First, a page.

Q&A With Henry Vicary
Born and raised in Peoria, Henry Vicary is a second-generation Caterpillar employee who strives tirelessly to better his community. Since being named a 40 Leader Under Forty in 1997, he has risen up the ranks at Caterpillar Inc. to become guest and community relations director. In this role, he is responsible for fostering critical relationships and representing the company in strategic initiatives throughout Greater Peoria.
A graduate of Bradley University and Drake University Law School, Vicary joined Caterpillar in 2002, serving in a variety of management and corporate legal counsel positions over the next decade. He was named Caterpillar's corporate community relations manager in 2014, working closely with the executive office on strategies ranging from economic development to local and regional governmental issues. The following year, he became guest and community relations director, overseeing Caterpillar's Corporate Community Relations Division as well as the Caterpillar Visitors Center, Corporate Customer Services and Corporate Archives.
Through his employer and in his personal endeavors, Vicary dedicates much of his time to local economic development efforts, serving in leadership positions with the Greater Peoria Economic Development Council, Peoria Area Chamber of Commerce and CEO Council.
He has previously served on the boards of the Downtown Development Corporation of Peoria, Business PAC of Central Illinois, Heartland Development Corporation and Morton Public Library, and has supported the Children's Miracle Network Telethon, The Salvation Army, Easterseals and American Heart Association through his volunteer efforts. Peoria Magazines is proud to name Henry Vicary as the 2018 40 Leaders Under Forty Alumnus of the Year.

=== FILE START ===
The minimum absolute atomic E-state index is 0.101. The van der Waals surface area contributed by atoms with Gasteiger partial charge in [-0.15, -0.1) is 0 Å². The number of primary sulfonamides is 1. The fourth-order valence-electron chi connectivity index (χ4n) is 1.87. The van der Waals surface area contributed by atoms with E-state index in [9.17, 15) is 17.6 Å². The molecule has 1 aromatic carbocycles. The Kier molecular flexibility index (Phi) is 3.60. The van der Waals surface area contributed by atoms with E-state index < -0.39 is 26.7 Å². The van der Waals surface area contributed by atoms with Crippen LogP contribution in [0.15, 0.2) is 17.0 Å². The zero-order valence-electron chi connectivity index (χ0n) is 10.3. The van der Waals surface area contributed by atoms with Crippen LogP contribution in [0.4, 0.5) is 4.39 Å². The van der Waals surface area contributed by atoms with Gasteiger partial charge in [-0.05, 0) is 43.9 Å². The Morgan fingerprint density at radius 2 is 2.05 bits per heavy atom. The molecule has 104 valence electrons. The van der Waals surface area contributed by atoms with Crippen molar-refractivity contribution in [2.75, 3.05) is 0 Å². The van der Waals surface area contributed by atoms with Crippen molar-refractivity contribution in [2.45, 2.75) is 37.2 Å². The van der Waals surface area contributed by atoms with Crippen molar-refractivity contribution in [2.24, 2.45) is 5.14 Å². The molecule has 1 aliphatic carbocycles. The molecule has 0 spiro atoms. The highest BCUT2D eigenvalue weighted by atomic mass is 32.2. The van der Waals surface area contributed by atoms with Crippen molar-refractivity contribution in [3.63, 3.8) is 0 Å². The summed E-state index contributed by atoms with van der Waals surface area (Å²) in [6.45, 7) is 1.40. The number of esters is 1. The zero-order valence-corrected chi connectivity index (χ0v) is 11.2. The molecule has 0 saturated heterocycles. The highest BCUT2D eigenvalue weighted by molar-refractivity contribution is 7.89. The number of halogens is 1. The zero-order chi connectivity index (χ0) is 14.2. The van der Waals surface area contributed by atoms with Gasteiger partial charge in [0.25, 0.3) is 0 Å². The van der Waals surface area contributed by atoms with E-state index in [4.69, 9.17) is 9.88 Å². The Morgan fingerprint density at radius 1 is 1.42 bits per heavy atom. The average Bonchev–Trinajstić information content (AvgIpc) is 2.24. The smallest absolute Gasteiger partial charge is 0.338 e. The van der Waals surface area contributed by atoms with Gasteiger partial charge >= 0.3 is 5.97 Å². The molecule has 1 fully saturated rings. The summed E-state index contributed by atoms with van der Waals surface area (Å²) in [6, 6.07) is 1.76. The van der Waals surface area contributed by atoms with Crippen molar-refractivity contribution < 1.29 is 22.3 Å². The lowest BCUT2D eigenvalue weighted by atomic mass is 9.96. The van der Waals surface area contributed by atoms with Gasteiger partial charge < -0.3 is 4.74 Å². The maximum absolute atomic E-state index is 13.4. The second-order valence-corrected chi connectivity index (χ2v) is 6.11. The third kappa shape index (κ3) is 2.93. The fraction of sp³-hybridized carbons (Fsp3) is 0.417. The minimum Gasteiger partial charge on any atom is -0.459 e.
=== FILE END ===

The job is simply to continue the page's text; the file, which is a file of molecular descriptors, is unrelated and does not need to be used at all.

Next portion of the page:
What was it like to receive the 40 Leaders Under Forty Award in 1997?
It was very humbling… and life-changing! It was humbling to be recognized alongside so many high-achieving individuals truly making a difference in their areas of expertise, as well as in our community through their servant leadership. It was life-changing because the night of our ceremony in 1997, when they lined everyone up for our group photo, I met a very special person indeed. Jill Scherer was also receiving a 40 Leaders Under Forty Award that night. We met and struck a beautiful relationship—we were married nearly three years later. Jill and I have been married now for 19 years and have two amazing children, Connor and Olivia—and it’s all thanks to 40 Leaders Under Forty.
A lot has changed in your life since then. How are you different today?
Well, for starters, I am now a husband and father, as I mentioned. Being a father changes everything about you, from your personal goals to your view of the world. Professionally, I left private practice in 2002 and joined Caterpillar as an attorney and U.S. workers’ compensation manager. I’ve held a number of leadership roles through a variety of great opportunities with Caterpillar in recent years. Each role and each circumstance have helped me grow into the leader I am today.
How did your background as an attorney prepare you for your current position?
I have been very privileged to learn from some of the best trial attorneys in the country. I have tried many civil and workers compensation cases throughout my career in Illinois, and I have also traveled throughout the U.S. in defense of Caterpillar products. During my career, I have met and worked alongside some of the best litigation attorneys in the United States, and I have learned so much from their brilliance and expertise. I have been truly blessed in this regard. My experience helped me develop as a professional, and with people and professional relationships. I have the best job in the world, thanks to a great company.